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List of drugs affected by grapefruit

  Grapefruit and grapefruit juice has the potential to interaction with numerous drugs. This is due to the fruit's relatively high concentration of naringin, bergamottin, and dihydroxybergamottin, which interfere with the intestinal enzyme cytochrome P450 isoform CYP3A4. However, bioactive compounds in grapefuit juice may also interfere with p-glycoprotein and organic anion transporting polypeptides (OATPs) either increasing or decreasing bioavailability of a number of drugs.

Affected drugs

The following drugs interact with CYP3A4:

Additional drugs found to be affected by grapefruit juice include, but are not limited to:

Effects on enzymes

Grapefruit juice interacts with many oral drugs. Compounds in the juice including bergamottin, dihydroxybergamottin, and some flavonoids such as naringin effect the activity of certain intestinal enzymes including CYP3A4 and CYP1A2.

These cytochrome P450 enzymes, which metabolize many drugs, are inhibited by grapefruit juice. As a result, serum drug concentrations increase, and may become toxic. This is particularly dangerous when the drug in question has a low therapeutic index, so that a small increase in blood concentration can be the difference between therapeutic success and toxicity. Grapefruit juice only inhibits the enzyme within the intestines, not in the liver or elsewhere in the body, and does not impact injected drugs. The degree of the effect varies widely between individuals and between samples of juice, therefore it cannot be accounted for a priori.

Recently some researchers have shown that furanocoumarins, rather than flavonoids, may be the ingredients causing the various drug interactions.[6]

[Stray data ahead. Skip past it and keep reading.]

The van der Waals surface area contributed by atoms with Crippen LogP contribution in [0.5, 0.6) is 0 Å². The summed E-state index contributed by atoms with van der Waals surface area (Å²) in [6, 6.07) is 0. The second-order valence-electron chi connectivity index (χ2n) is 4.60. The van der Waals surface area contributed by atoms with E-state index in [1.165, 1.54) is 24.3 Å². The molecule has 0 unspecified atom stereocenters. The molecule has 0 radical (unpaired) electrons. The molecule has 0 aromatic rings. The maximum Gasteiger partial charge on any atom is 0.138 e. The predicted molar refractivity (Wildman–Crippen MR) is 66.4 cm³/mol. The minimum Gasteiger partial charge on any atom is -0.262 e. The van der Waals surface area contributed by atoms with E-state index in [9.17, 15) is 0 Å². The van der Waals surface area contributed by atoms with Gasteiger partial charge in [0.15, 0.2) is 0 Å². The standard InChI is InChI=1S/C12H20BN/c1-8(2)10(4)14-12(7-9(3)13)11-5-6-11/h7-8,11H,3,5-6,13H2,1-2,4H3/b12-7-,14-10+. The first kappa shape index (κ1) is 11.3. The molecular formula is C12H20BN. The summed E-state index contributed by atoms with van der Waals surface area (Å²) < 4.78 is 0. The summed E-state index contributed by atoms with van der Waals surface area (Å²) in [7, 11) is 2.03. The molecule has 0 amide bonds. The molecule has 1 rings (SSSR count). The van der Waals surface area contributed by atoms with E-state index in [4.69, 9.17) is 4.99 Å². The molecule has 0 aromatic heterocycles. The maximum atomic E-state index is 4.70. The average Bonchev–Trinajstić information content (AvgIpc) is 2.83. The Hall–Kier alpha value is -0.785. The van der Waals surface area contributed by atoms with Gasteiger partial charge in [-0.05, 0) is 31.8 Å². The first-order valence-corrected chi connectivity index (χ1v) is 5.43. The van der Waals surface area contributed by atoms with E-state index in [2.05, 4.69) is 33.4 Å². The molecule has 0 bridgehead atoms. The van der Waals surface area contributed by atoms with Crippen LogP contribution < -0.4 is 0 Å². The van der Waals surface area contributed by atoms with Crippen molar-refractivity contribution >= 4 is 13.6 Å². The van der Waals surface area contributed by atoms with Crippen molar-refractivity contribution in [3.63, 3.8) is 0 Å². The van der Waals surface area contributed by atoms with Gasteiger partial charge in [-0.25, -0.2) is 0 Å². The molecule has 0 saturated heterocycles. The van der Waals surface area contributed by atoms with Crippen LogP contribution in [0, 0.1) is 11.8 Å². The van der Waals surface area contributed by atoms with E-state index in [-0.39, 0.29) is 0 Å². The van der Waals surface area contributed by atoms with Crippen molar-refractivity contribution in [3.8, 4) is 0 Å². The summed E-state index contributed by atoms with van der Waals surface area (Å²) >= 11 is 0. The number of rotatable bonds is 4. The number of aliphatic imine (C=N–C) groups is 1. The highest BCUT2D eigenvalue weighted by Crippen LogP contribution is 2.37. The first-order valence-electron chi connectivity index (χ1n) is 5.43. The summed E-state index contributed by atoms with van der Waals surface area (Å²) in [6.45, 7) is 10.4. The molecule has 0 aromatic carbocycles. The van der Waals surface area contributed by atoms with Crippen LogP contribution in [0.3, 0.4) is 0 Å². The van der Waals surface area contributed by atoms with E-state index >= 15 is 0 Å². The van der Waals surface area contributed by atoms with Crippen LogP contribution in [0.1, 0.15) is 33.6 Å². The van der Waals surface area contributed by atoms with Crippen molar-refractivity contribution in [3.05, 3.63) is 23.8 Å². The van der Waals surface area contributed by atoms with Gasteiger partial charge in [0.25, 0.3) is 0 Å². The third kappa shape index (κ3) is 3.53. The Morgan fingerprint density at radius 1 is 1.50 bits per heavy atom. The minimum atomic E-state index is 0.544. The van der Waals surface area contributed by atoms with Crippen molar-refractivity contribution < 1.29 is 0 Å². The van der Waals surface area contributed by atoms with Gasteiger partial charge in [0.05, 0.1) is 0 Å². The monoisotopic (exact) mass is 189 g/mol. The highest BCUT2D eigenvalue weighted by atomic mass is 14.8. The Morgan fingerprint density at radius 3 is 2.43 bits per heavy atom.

The flavonoid existing in highest concentration in grapefruit juice is naringin, which in humans is metabolized to naringenin. Other flavonoids exist in grapefruit juice in lower concentrations as well. Orange juice does not contain naringin in as high a concentration, instead containing hesperetin. It is sometimes recommended as a substitute. Juice of limes and Seville oranges can also inhibit drug metabolism, however, as can apple juice with some drugs.[6]

Drugs affected by grapefruit juice[6]
Drug class Major Interactions Minor interactions
Calcium channel antagonists Plendil
Cardene (Nicardipine)
Procardia (Nifedipine)
Statins (HMG-CoA reductatase inhibitors)Mevacor (Lovastatin) Lipitor
Baycol (off the market)
Immunosuppressants Sandimmune (Cyclosporine)
Sedatives, hypnotics, and anxiolyticsBuspar Halcion
Valium (Diazepam)
Sonata (Zaleplon)
Other psychotropics Tegretol (Carbamazepine)
AntihistaminesSeldane (off the market)
Hismanal (off the market)
Claritin (Loratadine)
HIV protease inhibitors Invirase
Hormones Ortho-Cept (Ethinyl estradiol)
Depo-Medrol (Methylprednisolone)
Other drugsCordarone Viagra


  1. ^ Sugimoto K, Araki N, Ohmori M, et al (2006). "Interaction between grapefruit juice and hypnotic drugs: comparison of triazolam and quazepam". Eur. J. Clin. Pharmacol. 62 (3): 209–15. doi:10.1007/s00228-005-0071-1. PMID 16416305.
  2. ^
  3. ^ a b c d e f g h Bailey DG, Dresser GK (2004). "Interactions between grapefruit juice and cardiovascular drugs". American journal of cardiovascular drugs : drugs, devices, and other interventions 4 (5): 281–97. PMID 15449971.
  4. ^ Jetter A, Kinzig-Schippers M, Walchner-Bonjean M, et al (2002). "Effects of grapefruit juice on the pharmacokinetics of sildenafil". Clin. Pharmacol. Ther. 71 (1): 21–9. doi:10.1067/mcp.2002.121236. PMID 11823754.
  5. ^ H. Hori, R. Yoshimura, N. Ueda, S. Eto, K. Shinkai, S. Sakata, O. Ohmori, T. Terao and J. Nakamura (2004). "Fluvoxamine, In Vivo Study". J Clin Psychopharmacol 23 (4): 422-424.
  6. ^ a b c Bakalar, Nicholas. "Experts Reveal the Secret Powers of Grapefruit Juice", The New York Times, 2006-03-21, p. F6. Retrieved on 2006-11-21. (English) 
This article is licensed under the GNU Free Documentation License. It uses material from the Wikipedia article "List_of_drugs_affected_by_grapefruit". A list of authors is available in Wikipedia.
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